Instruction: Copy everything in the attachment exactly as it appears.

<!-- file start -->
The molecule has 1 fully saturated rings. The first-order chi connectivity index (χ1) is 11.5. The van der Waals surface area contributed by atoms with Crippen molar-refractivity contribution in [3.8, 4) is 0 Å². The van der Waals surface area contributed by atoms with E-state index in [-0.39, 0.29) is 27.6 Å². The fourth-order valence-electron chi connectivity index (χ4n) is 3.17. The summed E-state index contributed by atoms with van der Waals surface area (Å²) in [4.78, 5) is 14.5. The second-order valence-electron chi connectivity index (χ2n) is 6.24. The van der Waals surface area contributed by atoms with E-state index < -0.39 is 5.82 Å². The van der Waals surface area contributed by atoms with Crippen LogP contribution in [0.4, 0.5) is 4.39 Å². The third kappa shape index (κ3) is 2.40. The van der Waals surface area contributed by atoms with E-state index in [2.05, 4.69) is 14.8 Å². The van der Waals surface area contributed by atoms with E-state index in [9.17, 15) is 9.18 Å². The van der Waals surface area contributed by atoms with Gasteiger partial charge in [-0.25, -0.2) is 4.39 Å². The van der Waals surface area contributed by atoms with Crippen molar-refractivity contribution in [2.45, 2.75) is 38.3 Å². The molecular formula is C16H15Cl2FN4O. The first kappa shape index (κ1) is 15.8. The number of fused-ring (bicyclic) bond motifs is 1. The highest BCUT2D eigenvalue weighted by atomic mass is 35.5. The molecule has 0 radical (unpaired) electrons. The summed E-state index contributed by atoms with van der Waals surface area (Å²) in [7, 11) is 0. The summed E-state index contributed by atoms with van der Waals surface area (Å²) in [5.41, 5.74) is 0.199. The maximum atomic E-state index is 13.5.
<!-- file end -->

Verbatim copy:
The molecule has 1 fully saturated rings. The first-order chi connectivity index (χ1) is 11.5. The van der Waals surface area contributed by atoms with Crippen molar-refractivity contribution in [3.8, 4) is 0 Å². The van der Waals surface area contributed by atoms with E-state index in [-0.39, 0.29) is 27.6 Å². The fourth-order valence-electron chi connectivity index (χ4n) is 3.17. The summed E-state index contributed by atoms with van der Waals surface area (Å²) in [4.78, 5) is 14.5. The second-order valence-electron chi connectivity index (χ2n) is 6.24. The van der Waals surface area contributed by atoms with E-state index < -0.39 is 5.82 Å². The van der Waals surface area contributed by atoms with Crippen LogP contribution in [0.4, 0.5) is 4.39 Å². The third kappa shape index (κ3) is 2.40. The van der Waals surface area contributed by atoms with E-state index in [2.05, 4.69) is 14.8 Å². The van der Waals surface area contributed by atoms with E-state index in [9.17, 15) is 9.18 Å². The van der Waals surface area contributed by atoms with Gasteiger partial charge in [-0.25, -0.2) is 4.39 Å². The van der Waals surface area contributed by atoms with Crippen molar-refractivity contribution in [2.45, 2.75) is 38.3 Å². The molecular formula is C16H15Cl2FN4O. The first kappa shape index (κ1) is 15.8. The number of fused-ring (bicyclic) bond motifs is 1. The highest BCUT2D eigenvalue weighted by atomic mass is 35.5. The molecule has 0 radical (unpaired) electrons. The summed E-state index contributed by atoms with van der Waals surface area (Å²) in [7, 11) is 0. The summed E-state index contributed by atoms with van der Waals surface area (Å²) in [5.41, 5.74) is 0.199. The maximum atomic E-state index is 13.5.